According to new research published by the University of Sussex, horses have a “functionally relevant understanding” of angry and negative human facial expressions.
These findings come from a study of 28 horses and their responses to being shown photographs of human faces with various emotional expressions. When the horses were shown photos of humans with angry expressions, they displayed behaviors that clearly understood the emotions.
“The reaction to the angry facial expressions was particularly clear — there was a quicker increase in their heart rate, and the horses moved their heads to look at the angry faces with their left eye,” Amy Smith, a co-author of the study, explained. This is the first time researchers have discovered a correlation between physical human emotion and an equine’s responsive heart rate.
So what exactly does this mean? It seems to suggest that horses may have developed the skills to read human emotion over time. “Horses may have adapted an ancestral ability for reading emotional cues in other horses to respond appropriately to human facial expressions during their co-evolution,” the study states.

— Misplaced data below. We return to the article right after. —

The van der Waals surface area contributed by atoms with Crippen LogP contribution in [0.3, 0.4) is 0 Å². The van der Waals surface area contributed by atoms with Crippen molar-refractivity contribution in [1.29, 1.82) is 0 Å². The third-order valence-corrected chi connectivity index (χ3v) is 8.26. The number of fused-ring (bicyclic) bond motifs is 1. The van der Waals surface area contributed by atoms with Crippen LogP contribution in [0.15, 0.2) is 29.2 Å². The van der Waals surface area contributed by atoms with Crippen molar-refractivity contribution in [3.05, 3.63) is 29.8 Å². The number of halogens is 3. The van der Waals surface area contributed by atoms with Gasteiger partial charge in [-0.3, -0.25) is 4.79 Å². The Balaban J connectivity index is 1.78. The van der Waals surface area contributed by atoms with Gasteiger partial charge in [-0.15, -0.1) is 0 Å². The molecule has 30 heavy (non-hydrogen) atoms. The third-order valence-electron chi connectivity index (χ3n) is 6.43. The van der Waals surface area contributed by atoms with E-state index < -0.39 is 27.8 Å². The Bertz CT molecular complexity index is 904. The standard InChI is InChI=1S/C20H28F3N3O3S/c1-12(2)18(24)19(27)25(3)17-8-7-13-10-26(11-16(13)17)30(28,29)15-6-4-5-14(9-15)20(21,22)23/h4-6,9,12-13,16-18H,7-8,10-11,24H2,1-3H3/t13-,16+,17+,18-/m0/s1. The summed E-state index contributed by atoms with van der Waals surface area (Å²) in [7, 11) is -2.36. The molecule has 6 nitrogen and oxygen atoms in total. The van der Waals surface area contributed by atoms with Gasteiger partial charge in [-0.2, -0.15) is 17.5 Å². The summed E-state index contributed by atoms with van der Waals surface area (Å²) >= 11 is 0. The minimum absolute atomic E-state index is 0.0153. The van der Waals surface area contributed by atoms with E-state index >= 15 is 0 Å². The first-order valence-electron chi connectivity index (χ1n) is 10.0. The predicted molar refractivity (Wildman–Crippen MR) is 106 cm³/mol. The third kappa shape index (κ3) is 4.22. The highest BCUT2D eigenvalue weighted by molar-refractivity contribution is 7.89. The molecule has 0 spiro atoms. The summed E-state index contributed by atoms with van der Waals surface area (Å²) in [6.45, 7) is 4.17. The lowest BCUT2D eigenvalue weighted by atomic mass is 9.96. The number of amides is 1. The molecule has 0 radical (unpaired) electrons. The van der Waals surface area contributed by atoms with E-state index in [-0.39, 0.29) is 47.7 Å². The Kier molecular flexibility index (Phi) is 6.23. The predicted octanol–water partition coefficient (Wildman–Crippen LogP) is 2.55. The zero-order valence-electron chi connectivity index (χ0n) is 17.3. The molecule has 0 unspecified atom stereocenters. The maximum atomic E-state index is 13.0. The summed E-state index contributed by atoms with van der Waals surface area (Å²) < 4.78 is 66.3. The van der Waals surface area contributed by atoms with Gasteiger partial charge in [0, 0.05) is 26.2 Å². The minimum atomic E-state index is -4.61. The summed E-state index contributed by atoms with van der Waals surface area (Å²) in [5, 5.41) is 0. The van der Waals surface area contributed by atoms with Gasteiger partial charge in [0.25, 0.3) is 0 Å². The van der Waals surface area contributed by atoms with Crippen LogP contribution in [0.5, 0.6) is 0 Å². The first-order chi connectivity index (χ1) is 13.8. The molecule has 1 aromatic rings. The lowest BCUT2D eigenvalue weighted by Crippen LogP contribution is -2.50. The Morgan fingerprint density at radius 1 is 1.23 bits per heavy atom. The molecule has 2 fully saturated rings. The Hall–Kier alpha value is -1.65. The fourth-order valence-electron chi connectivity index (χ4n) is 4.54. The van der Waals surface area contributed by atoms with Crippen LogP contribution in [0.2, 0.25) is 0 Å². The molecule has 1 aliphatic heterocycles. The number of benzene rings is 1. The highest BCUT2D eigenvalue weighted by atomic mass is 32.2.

This latest discovery is further support of the emotional connection that many humans feel with their horses. Although there is still much more to be discovered about horses ability to understand the emotions and expressions of their owners, it’s a thought-provoking finding that shows we may be closer connected to them than previously believed.